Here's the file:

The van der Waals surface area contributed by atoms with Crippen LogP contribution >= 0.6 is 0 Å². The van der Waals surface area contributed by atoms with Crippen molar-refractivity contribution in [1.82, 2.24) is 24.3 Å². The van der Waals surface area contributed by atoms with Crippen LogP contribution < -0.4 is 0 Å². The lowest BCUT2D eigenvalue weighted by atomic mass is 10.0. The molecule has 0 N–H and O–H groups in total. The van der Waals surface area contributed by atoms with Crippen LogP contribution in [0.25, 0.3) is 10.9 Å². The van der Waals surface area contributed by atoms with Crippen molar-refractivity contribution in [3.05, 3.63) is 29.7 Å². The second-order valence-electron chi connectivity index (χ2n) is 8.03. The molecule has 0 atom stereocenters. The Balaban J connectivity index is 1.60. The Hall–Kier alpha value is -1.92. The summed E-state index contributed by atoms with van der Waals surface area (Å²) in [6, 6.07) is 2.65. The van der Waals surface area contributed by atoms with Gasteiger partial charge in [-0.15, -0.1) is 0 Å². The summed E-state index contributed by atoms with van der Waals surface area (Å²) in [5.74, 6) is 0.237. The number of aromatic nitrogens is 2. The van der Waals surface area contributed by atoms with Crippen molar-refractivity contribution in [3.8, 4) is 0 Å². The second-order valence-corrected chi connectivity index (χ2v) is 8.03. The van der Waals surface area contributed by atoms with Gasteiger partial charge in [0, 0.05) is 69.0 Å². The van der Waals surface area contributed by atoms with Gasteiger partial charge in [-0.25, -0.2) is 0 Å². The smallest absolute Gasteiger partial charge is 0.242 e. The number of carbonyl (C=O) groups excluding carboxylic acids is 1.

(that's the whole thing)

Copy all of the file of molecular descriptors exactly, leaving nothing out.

The van der Waals surface area contributed by atoms with Crippen LogP contribution >= 0.6 is 0 Å². The van der Waals surface area contributed by atoms with Crippen molar-refractivity contribution in [1.82, 2.24) is 24.3 Å². The van der Waals surface area contributed by atoms with Crippen LogP contribution < -0.4 is 0 Å². The lowest BCUT2D eigenvalue weighted by atomic mass is 10.0. The molecule has 0 N–H and O–H groups in total. The van der Waals surface area contributed by atoms with Crippen LogP contribution in [0.25, 0.3) is 10.9 Å². The van der Waals surface area contributed by atoms with Crippen molar-refractivity contribution in [3.05, 3.63) is 29.7 Å². The second-order valence-electron chi connectivity index (χ2n) is 8.03. The molecule has 0 atom stereocenters. The Balaban J connectivity index is 1.60. The Hall–Kier alpha value is -1.92. The summed E-state index contributed by atoms with van der Waals surface area (Å²) in [6, 6.07) is 2.65. The van der Waals surface area contributed by atoms with Gasteiger partial charge in [-0.15, -0.1) is 0 Å². The summed E-state index contributed by atoms with van der Waals surface area (Å²) in [5.74, 6) is 0.237. The number of aromatic nitrogens is 2. The van der Waals surface area contributed by atoms with Crippen molar-refractivity contribution in [3.8, 4) is 0 Å². The second-order valence-corrected chi connectivity index (χ2v) is 8.03. The van der Waals surface area contributed by atoms with Gasteiger partial charge in [0, 0.05) is 69.0 Å². The van der Waals surface area contributed by atoms with Gasteiger partial charge in [-0.25, -0.2) is 0 Å². The smallest absolute Gasteiger partial charge is 0.242 e. The number of carbonyl (C=O) groups excluding carboxylic acids is 1.